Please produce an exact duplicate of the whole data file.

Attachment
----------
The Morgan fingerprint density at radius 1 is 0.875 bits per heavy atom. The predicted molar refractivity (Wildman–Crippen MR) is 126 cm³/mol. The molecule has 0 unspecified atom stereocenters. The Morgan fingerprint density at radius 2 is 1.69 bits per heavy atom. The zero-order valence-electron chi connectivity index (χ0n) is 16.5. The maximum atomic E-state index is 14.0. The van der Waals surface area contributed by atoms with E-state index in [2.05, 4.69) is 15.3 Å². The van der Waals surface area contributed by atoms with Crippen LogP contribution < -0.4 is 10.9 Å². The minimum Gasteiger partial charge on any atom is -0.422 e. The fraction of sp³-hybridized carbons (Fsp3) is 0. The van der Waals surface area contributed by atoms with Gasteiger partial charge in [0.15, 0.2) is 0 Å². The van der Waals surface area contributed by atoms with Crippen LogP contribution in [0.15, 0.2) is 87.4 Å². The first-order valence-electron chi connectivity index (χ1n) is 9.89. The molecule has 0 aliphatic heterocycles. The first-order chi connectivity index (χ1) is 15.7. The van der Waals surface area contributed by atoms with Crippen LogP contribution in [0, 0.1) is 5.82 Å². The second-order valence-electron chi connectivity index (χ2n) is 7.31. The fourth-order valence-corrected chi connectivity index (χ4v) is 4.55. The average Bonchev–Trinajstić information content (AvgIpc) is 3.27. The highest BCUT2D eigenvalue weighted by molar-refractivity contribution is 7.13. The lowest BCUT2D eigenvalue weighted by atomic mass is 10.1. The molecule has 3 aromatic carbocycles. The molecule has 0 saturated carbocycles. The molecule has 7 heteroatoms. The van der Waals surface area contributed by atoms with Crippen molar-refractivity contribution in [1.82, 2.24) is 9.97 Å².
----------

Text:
The Morgan fingerprint density at radius 1 is 0.875 bits per heavy atom. The predicted molar refractivity (Wildman–Crippen MR) is 126 cm³/mol. The molecule has 0 unspecified atom stereocenters. The Morgan fingerprint density at radius 2 is 1.69 bits per heavy atom. The zero-order valence-electron chi connectivity index (χ0n) is 16.5. The maximum atomic E-state index is 14.0. The van der Waals surface area contributed by atoms with E-state index in [2.05, 4.69) is 15.3 Å². The van der Waals surface area contributed by atoms with Crippen LogP contribution < -0.4 is 10.9 Å². The minimum Gasteiger partial charge on any atom is -0.422 e. The fraction of sp³-hybridized carbons (Fsp3) is 0. The van der Waals surface area contributed by atoms with Gasteiger partial charge in [0.15, 0.2) is 0 Å². The van der Waals surface area contributed by atoms with Crippen LogP contribution in [0.15, 0.2) is 87.4 Å². The first-order valence-electron chi connectivity index (χ1n) is 9.89. The molecule has 0 aliphatic heterocycles. The first-order chi connectivity index (χ1) is 15.7. The van der Waals surface area contributed by atoms with Crippen LogP contribution in [0, 0.1) is 5.82 Å². The second-order valence-electron chi connectivity index (χ2n) is 7.31. The fourth-order valence-corrected chi connectivity index (χ4v) is 4.55. The average Bonchev–Trinajstić information content (AvgIpc) is 3.27. The highest BCUT2D eigenvalue weighted by molar-refractivity contribution is 7.13. The lowest BCUT2D eigenvalue weighted by atomic mass is 10.1. The molecule has 3 aromatic carbocycles. The molecule has 0 saturated carbocycles. The molecule has 7 heteroatoms. The van der Waals surface area contributed by atoms with Crippen molar-refractivity contribution in [1.82, 2.24) is 9.97 Å².